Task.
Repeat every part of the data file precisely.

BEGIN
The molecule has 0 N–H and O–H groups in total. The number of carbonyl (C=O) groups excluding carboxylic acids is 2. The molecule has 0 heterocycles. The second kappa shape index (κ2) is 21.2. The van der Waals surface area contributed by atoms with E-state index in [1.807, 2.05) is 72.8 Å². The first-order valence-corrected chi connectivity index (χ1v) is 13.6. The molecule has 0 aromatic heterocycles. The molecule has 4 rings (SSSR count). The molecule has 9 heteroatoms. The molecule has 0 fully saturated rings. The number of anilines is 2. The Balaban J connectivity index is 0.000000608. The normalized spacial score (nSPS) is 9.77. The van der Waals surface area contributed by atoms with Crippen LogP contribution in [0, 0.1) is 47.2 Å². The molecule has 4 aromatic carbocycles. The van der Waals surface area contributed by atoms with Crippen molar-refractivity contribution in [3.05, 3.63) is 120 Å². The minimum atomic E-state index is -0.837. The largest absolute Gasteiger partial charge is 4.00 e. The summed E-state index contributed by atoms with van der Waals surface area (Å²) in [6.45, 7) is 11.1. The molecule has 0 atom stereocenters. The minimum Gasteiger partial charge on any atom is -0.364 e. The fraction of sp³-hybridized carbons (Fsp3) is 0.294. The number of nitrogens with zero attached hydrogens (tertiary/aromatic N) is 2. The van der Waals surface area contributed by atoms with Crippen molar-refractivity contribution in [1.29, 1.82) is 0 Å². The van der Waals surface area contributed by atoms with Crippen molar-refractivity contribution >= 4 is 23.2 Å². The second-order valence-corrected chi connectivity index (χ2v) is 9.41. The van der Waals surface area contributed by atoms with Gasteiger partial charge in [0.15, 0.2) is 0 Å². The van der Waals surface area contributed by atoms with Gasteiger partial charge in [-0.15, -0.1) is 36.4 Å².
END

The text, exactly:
The molecule has 0 N–H and O–H groups in total. The number of carbonyl (C=O) groups excluding carboxylic acids is 2. The molecule has 0 heterocycles. The second kappa shape index (κ2) is 21.2. The van der Waals surface area contributed by atoms with E-state index in [1.807, 2.05) is 72.8 Å². The first-order valence-corrected chi connectivity index (χ1v) is 13.6. The molecule has 0 aromatic heterocycles. The molecule has 4 rings (SSSR count). The molecule has 9 heteroatoms. The molecule has 0 fully saturated rings. The number of anilines is 2. The Balaban J connectivity index is 0.000000608. The normalized spacial score (nSPS) is 9.77. The van der Waals surface area contributed by atoms with Crippen LogP contribution in [0, 0.1) is 47.2 Å². The molecule has 4 aromatic carbocycles. The van der Waals surface area contributed by atoms with Crippen molar-refractivity contribution in [3.05, 3.63) is 120 Å². The minimum atomic E-state index is -0.837. The largest absolute Gasteiger partial charge is 4.00 e. The summed E-state index contributed by atoms with van der Waals surface area (Å²) in [6.45, 7) is 11.1. The molecule has 0 atom stereocenters. The minimum Gasteiger partial charge on any atom is -0.364 e. The fraction of sp³-hybridized carbons (Fsp3) is 0.294. The number of nitrogens with zero attached hydrogens (tertiary/aromatic N) is 2. The van der Waals surface area contributed by atoms with Crippen molar-refractivity contribution in [1.29, 1.82) is 0 Å². The van der Waals surface area contributed by atoms with Crippen molar-refractivity contribution >= 4 is 23.2 Å². The second-order valence-corrected chi connectivity index (χ2v) is 9.41. The van der Waals surface area contributed by atoms with Gasteiger partial charge in [0.15, 0.2) is 0 Å². The van der Waals surface area contributed by atoms with Gasteiger partial charge in [-0.15, -0.1) is 36.4 Å².